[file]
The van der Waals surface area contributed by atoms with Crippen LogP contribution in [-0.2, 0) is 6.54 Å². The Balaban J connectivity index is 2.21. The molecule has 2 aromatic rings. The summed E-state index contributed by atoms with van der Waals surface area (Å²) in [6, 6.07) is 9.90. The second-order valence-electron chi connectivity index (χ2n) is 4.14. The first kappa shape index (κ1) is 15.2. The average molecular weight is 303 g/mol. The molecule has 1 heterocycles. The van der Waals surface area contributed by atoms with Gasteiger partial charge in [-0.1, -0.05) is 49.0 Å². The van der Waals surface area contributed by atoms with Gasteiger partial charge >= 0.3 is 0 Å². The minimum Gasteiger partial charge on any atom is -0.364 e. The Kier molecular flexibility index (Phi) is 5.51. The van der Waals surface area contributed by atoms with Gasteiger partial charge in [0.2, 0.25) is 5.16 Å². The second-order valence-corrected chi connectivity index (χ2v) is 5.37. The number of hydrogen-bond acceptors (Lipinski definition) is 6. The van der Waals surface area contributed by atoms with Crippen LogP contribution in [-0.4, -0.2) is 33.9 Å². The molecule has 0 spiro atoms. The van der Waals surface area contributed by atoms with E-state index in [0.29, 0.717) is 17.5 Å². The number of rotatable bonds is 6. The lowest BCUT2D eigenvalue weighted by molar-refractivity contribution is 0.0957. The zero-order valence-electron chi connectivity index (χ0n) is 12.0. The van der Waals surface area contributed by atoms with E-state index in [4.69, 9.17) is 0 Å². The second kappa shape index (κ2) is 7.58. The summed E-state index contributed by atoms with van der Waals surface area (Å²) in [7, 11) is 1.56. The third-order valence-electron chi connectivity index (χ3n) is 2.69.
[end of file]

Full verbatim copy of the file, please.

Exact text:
The van der Waals surface area contributed by atoms with Crippen LogP contribution in [-0.2, 0) is 6.54 Å². The Balaban J connectivity index is 2.21. The molecule has 2 aromatic rings. The summed E-state index contributed by atoms with van der Waals surface area (Å²) in [6, 6.07) is 9.90. The second-order valence-electron chi connectivity index (χ2n) is 4.14. The first kappa shape index (κ1) is 15.2. The average molecular weight is 303 g/mol. The molecule has 1 heterocycles. The van der Waals surface area contributed by atoms with Gasteiger partial charge in [-0.1, -0.05) is 49.0 Å². The van der Waals surface area contributed by atoms with Gasteiger partial charge >= 0.3 is 0 Å². The minimum Gasteiger partial charge on any atom is -0.364 e. The Kier molecular flexibility index (Phi) is 5.51. The van der Waals surface area contributed by atoms with Gasteiger partial charge in [0.2, 0.25) is 5.16 Å². The second-order valence-corrected chi connectivity index (χ2v) is 5.37. The number of hydrogen-bond acceptors (Lipinski definition) is 6. The van der Waals surface area contributed by atoms with Crippen LogP contribution in [-0.4, -0.2) is 33.9 Å². The molecule has 0 spiro atoms. The van der Waals surface area contributed by atoms with E-state index in [0.29, 0.717) is 17.5 Å². The number of rotatable bonds is 6. The lowest BCUT2D eigenvalue weighted by molar-refractivity contribution is 0.0957. The zero-order valence-electron chi connectivity index (χ0n) is 12.0. The van der Waals surface area contributed by atoms with E-state index in [4.69, 9.17) is 0 Å². The second kappa shape index (κ2) is 7.58. The summed E-state index contributed by atoms with van der Waals surface area (Å²) in [7, 11) is 1.56. The third-order valence-electron chi connectivity index (χ3n) is 2.69.